Ultrastable lasers are essential for the realization and study of optical clocks. Today’s most stable and spectrally narrow laser sources base on ultrastable cavities. Within a joint project of PTB and JILA we have developed a single-crystal silicon cavity cooled to 124 K with an expected thermal noise limit of mod σy ≈ 4×10-17. A first system presented in 2012 already realized a fractional frequency instability of mod σy ≈ 1×10-16.
Improving the design of the first-generation system, we have set up two independent laser systems employing nearly identical silicon cavities. All technical noise sources, such as temperature fluctuations, seismic and acoustic vibrations as well as residual amplitude modulation, have been carefully studied and suppressed to levels well below the expected thermal noise limit.
We confirmed the individual frequency stabilities of the two systems by a three-cornered hat comparison with a third ultra-stable laser working at 698 nm. This laser is stabilized on a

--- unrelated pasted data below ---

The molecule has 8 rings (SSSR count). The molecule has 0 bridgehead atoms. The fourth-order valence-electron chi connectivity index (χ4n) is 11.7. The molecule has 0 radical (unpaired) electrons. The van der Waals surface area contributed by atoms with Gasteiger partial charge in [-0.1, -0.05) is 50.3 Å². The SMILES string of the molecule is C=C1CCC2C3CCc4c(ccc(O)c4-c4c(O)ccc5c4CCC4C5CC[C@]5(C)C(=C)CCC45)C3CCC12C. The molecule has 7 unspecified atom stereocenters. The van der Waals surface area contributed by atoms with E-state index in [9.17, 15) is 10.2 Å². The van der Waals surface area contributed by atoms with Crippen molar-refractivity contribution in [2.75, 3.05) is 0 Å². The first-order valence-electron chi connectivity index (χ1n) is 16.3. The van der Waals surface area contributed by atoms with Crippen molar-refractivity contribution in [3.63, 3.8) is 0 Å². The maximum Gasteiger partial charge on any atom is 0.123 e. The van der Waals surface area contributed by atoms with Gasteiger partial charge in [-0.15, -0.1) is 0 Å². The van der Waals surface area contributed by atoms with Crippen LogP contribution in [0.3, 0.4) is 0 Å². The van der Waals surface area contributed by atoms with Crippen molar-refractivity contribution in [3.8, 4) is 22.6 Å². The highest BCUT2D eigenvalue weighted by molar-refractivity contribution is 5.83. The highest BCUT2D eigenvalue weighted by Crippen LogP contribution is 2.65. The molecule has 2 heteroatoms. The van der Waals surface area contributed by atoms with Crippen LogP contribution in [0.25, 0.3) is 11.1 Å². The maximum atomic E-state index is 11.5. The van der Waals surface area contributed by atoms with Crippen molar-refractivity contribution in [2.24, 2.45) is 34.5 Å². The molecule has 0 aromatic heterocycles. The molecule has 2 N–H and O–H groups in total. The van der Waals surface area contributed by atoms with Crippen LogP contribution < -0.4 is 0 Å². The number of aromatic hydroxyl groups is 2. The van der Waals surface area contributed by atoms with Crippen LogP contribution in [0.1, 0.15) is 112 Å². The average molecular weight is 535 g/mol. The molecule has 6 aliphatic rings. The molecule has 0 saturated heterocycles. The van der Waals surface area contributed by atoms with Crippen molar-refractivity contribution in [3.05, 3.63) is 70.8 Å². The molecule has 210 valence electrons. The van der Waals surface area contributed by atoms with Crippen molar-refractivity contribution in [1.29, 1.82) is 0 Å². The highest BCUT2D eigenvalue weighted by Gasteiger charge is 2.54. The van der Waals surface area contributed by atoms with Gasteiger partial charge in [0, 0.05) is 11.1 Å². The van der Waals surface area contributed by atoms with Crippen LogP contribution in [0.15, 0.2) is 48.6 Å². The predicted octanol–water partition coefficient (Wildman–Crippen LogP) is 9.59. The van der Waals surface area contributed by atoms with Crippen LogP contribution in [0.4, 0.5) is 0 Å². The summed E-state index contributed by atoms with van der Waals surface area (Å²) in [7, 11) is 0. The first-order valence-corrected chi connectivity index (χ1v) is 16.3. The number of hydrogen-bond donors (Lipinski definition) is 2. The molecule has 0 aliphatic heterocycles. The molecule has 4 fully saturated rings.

48 cm long resonator, made from ultra low expansion glass. A femtosecond frequency comb is used to bridge the wavelength gap between the 1.5 µm systems and the 698 nm laser. The modified Allan deviation of both silicon based laser systems show a thermal noise limited flicker floor at mod σy ≈
4×10-17 for averaging times between 1 s and 100 s.
A careful characterization of the phase noise and direct beat measurements indicate an individual linewidth of the lasers around 10 mHz. I will discuss the progress of the current project and the characterization and performance of the systems.